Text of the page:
Friday, January 08, 2010

Tibetan wisdom we all can practice . . .

Sometimes the seed of an idea makes itself known and then slips away. A little bit later, perhaps a day or two, it pops up again, feeling a little familiar now, a sensibility or a thought, not yet quite strong enough to be a real idea. And then it happens again, and at some point you realize that abiding is an idea that stands on its own, and deserves some attention . . .


As many know, the methods of Tibetan Buddhist practice have roots that extend deeply into the astrophysics and medical systems that developed and have emerged from Tibet. These systems are among the greatest legacies of Tibetan Buddhist civilization. Many travelers to the Tibetan settlements of India have, upon falling ill, been treated by Tibetan doctors and treated their illness with Tibetan medicines. This includes me.

A few years ago, I was fortunate enough to spend regular time teaching conversational English to a student/scientist at the Men-Tsee-Khang, the Tibetan Medical and Astrophysical College in Dharamsala (the first Men-Tsee-Khang, or Lhasa Tibetan Medical Institute, was established by the 13th Dalai Lama in 1916).

I provide this background not to go into a discussion of Tibetan medicine or science, for which I am sorely under-qualified, but to speak about a quality called “delight.”

I’d like to quote the writing of Thubten Gyatso, a once Australian doctor now Buddhist monk:

“In the mid-1970’s, before I became a Buddhist, my interest in Tibetan medicine took me to Northern India, where I met Dr. Drolma, a Tibetan woman practicing traditional medicine in Dharamsala. . . . Dr. Drolma accepted my request to accompany her as an observer, and as she was seeing patients I could not help but compare her office with the outpatients department at the hospital in Australia where I recently worked.

“There was no comparison. Her diagnostic method of simply reading the pulse and observing the bubbles in urine was one thing, but the great difference was in her relationship with her patients. She loved them, and they loved her.

“The clinic was filled with the warmth of loving-kindness, so different than the impersonal atmosphere in Australia. Whatever the merits of her diagnostic method and her fascinating herbal remedies, I became convinced that the renowned therapeutic efficiency of Dr. Drolma was due to the power of her loving-kindness.”


We’ll now hear from Dr. Tsewang Tamding, the pharmaceutical director at the Men-Tse-Khang, from a journal article I was reading while eating breakfast:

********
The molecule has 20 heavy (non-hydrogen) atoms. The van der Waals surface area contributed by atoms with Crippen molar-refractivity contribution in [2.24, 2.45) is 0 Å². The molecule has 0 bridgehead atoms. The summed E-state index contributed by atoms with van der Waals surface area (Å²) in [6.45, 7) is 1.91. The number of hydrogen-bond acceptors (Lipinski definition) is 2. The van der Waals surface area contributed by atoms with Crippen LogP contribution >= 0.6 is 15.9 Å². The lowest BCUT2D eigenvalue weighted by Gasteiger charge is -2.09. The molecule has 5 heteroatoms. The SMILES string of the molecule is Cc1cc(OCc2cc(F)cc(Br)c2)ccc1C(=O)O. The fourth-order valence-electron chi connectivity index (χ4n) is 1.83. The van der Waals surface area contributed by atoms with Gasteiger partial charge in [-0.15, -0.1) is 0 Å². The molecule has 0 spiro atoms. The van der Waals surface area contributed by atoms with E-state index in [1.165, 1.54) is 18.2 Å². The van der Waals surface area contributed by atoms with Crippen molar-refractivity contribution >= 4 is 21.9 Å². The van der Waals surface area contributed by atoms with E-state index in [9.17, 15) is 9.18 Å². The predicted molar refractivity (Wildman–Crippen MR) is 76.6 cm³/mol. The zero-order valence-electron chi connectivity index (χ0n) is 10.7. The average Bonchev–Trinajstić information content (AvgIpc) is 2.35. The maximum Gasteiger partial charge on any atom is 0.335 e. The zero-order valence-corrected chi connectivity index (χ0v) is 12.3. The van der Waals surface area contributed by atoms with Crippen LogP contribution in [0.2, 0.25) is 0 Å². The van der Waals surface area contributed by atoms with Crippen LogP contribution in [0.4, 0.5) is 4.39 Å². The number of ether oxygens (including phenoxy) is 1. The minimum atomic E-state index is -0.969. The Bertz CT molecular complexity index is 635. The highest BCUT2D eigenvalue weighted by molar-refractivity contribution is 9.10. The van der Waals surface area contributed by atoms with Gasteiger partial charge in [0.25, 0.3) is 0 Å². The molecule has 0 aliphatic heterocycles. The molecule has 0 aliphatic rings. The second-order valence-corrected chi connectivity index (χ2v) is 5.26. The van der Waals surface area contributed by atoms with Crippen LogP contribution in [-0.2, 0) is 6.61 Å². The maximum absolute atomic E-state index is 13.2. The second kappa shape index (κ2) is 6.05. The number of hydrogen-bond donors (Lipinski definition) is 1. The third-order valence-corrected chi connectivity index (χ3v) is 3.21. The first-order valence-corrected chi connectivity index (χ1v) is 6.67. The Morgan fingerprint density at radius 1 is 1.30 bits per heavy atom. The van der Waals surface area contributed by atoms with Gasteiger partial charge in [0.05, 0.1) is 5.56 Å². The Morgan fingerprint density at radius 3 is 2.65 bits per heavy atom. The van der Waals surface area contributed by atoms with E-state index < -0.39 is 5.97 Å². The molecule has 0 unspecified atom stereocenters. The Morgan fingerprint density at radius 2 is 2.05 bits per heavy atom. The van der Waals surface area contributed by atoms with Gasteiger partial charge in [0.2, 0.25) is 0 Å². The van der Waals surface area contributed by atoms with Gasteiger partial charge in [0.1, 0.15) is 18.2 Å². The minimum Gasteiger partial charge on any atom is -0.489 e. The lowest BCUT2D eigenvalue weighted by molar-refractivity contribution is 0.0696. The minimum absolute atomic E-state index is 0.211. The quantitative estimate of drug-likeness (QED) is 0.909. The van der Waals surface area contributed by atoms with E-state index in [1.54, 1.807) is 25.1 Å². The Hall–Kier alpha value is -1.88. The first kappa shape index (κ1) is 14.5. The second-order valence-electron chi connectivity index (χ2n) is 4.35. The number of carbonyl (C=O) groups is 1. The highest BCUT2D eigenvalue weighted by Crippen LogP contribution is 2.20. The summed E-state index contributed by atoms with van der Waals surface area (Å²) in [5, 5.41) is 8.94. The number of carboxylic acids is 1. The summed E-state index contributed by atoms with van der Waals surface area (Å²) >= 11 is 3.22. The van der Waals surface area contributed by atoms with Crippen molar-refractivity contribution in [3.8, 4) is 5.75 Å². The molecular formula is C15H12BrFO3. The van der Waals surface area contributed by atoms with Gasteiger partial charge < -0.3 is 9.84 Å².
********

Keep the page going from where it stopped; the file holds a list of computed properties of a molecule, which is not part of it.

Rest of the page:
“Tibetan doctors are respected because of their unique system of diagnosis and their gentle way of speaking. The way one speaks to a patient is very important. During conversation, your speech should touch a patient’s heart, which will definitely make them feel happy and hearty.”


And the last of the “dots” in this picture comes from His Holiness the Dalai Lama, in a quote I mentioned a few days ago: “If we wish to help people we should delight them, so they become receptive to what we have to offer.”

This is the one that I’ve been thinking about, that keeps popping to the surface. Please read it again, and allow it to take root: “If we wish to help people we should delight them, so they become receptive to what we have to offer.”

This is exactly what the Tibetan doctors are doing with their patients, creating “delight” in their minds, so they are best able to be helped. This is what the Dalai Lama does, in the ways he talks and interacts with people.

“Delighting others” is such a wonderful way of summarizing what the Buddhist path is all about. It doesn’t imply fooling or tricking or being false, but having present and using those qualities that truly are delightful: joy, honesty, patience, kindness, wisdom, skillful means, etc.

And why should it only be Tibetan doctors who “delight” others in the fulfilling of their duties? Why not all of us?

Why not office workers, and bank tellers, and Western doctors and dentists and nurses, why not real estate people, or teachers, or librarians, or consultants, or accountants, or landscapers?

Why not husbands and wives and neighbors and congregants, bowling buddies and fellow PTA members, acquaintances and lovers and once-lovers? Why not “delight” the man who bags your groceries at Publix or the clerk at the drivers’ license bureau?

The benefits of doing this are enormous. You'll see straight-out that in delighting them, you'll also be delighting yourself, this is guaranteed. And what you do, and how you do it, and with whom you do it, when done with an intention of “delighting other” will, in His Holiness’ words, enable them to be “more receptive to what we have to offer.”

And Mahayana Buddhism teaches and shows us that we have so much to offer.

So think about this, mull it over, and then, if the inclination rises, act. Don’t leave it to others to change the world, do it yourself, as you can. "Delighting others" would be a fantastic way to start.

Stopping the finger now, thanks for reading.